Have you ever met someone so passionate about their chosen field that it shines through, and you can genuinely tell this person is living his dream? That, in a nutshell, is Dr. Marvin Stone MD, MACP, FRCP. As I heard the interview conducted between Dr. Stone and Debra Saxon, it was evident this man was supposed to do what he has done throughout his career and continues to do; educate and heal. And I do mean he continues to do.
An Ohio native born in 1937, Marvin Stone was a schoolboy when he knew medicine was in his future. He did his undergraduate studies at The Ohio State University (Go, Buckeyes!). In 1958, he left his beloved Ohio and set out for new lands. Marvin attended medical school at the University of Chicago, graduating in 1963 with honors. He did his internship, and first-year residency in St. Louis at Barnes Hospital and shortly after left for Bethesda, Maryland, to work at the National Institutes of Health as a clinical associate in the National Institute of Arthritis and Metabolic Diseases.
In 1968, Marvin moved to Dallas, and he's called Big D home ever since. He accepted a position as a senior resident in medicine at Parkland Memorial Hospital/UT Southwestern and, eventually, became a fellow of oncology and hematology. After six years on the UT Southwestern faculty, Marvin became the first chief of oncology and director of the Baylor Sammons Cancer Center, positions he held for 32 years.
In 2002, Dr. Stone was forced to stop seeing patients after his own medical complications. Although patient care was the last thing he wanted to give up under ordinary circumstances, it ended up being the first, beginning what Marvin refers to as his semi-retirement.
So, what does someone who has achieved so much in the areas of medical practice, research, and education do when he is semi-retired? He keeps teaching and writing, of course.
At 83 years old, Marvin teaches at Baylor University Medical Center for the Texas A&M students and The University of Texas at Dallas in the Medical Humanities area with undergraduate honors students. He co-teaches that class with the former Dean of Arts and Humanities, Dr. Dennis Kratz. "We are sort of a tag team," says Dr. Stone, "and we have a great time with these students.” Dr. Stone also serves on the board of the Southwestern Medical Foundation where he and his wife Kathy support scholarships for medical students.
Dr. Stone also completed a book last year entitled When to Act and When to Refrain: A Lifetime of Learning the Science and Art of Medicine. Instead of taking the typical autobiographical route, Dr. Stone has crafted something more of a medical memoir. A chronological respective of his medical career. Yes, he does cover a bit of his childhood, his time in medical school, and his work at Baylor, but he also delves into stories of specific cases, trauma surgery situations, bioethics, and diseases he helped battle in the name of medicine. His career was the confluence of patient care, research, and education, and the book reflects that.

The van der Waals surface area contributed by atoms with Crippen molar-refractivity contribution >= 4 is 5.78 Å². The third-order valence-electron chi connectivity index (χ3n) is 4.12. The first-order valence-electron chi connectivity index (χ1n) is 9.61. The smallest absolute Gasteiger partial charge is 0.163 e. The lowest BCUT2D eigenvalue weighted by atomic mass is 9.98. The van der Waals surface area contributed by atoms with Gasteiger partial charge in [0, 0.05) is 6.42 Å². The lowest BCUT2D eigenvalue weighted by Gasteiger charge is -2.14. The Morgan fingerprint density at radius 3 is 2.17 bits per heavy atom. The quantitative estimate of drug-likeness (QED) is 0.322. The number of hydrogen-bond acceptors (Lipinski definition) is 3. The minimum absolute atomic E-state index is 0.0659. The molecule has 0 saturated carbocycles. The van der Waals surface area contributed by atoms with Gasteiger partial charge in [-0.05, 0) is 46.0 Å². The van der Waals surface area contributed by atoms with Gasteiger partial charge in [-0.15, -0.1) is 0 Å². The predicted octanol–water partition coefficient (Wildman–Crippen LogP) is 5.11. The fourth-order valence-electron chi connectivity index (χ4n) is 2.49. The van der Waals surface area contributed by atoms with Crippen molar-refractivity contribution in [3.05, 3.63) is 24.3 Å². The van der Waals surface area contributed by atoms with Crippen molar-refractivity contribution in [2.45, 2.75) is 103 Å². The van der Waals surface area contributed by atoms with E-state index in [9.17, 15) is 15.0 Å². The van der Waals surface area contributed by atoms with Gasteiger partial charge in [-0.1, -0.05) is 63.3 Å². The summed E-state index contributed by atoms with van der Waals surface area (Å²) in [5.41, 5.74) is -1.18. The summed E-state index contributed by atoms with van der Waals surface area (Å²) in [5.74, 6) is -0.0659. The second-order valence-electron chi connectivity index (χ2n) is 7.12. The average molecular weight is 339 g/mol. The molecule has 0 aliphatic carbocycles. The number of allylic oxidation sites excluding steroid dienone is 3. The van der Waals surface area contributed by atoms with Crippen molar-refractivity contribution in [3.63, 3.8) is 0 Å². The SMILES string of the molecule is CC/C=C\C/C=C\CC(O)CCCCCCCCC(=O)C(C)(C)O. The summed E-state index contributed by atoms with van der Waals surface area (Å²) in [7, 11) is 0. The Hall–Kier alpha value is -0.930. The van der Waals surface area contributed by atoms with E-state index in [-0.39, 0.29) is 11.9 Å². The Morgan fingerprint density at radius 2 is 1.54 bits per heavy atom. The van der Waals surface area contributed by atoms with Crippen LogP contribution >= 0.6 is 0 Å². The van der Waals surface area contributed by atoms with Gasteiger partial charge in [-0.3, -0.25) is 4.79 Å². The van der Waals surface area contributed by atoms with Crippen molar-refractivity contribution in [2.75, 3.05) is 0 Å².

When asked what prompted him to write the book, he sat back, thought a moment, and laughed. "Good question.” After reflecting a moment, he said, "I was thinking how fortunate I've been throughout my whole career in terms of teaching and research and especially patient care," said Stone. “But it couldn't be passed up because I had such a wonderful time being immersed in all three of these activities. I had been so lucky and so fortunate, so I just decided to sit down and see what I could put on paper."
"It stands for the experiences I had throughout all those years. I'm particularly interested in giving it to my children and my grandchildren." Dr. Stone laughed. "And if no one else sees it, that's okay."
I've often heard people say don't let your occupation define you. After learning about Dr. Stone from his own words and researching him online, the man that is Marvin J. Stone and his amazing career are so intertwined, it is hard to tell where one side of his life ends and the other begins. This is a person who has saved lives and made the world better due to his occupation. The nobility in that is awe-inspiring. He knew as a child that this was his path, and he manifested his destiny. This takes me back to my original point; Dr. Marvin Stone is living his dream.
For more information about Dr. Stone or to purchase his book, visit his website at or email email@example.com.
LITTLE DICKIE JONES: RODEO COWBOY AND MOVIE STAR
by RD Foster
As an accomplished athlete and professional rodeo star at the age of four, Little Dickie Jones was billed as “The World's Youngest Trick Rider and Trick Roper." Richard Percy Jones was born in 1927, the son of a newspaper printer for the McKinney Daily Courier-Gazette. In 1932 with his mother, LaVerne, acting as manager and stage mother, Dickie was a featured performer at the Dallas Centennial Rodeo, alongside cowboy movie star Hoot Gibson. Hoot was so amazed at the little fellow’s performance that he gave him a job in his traveling rodeo show and suggested to LaVerne, that if she brought him to Hollywood, the little cowboy could be in one of his movies.
LaVerne took the cowboy film star’s advice, went to Hollywood, and within a matter of about two years, Little Dickie Jones was receiving costar billing alongside some of the most famous movie stars ever. For example, guests for his ninth birthday party, held at the famous Brown Derby Restaurant in Hollywood, included such famous celebrities as Hoot Gibson, Buck Jones, Ken Maynard, George O’Brian and Judy Garland.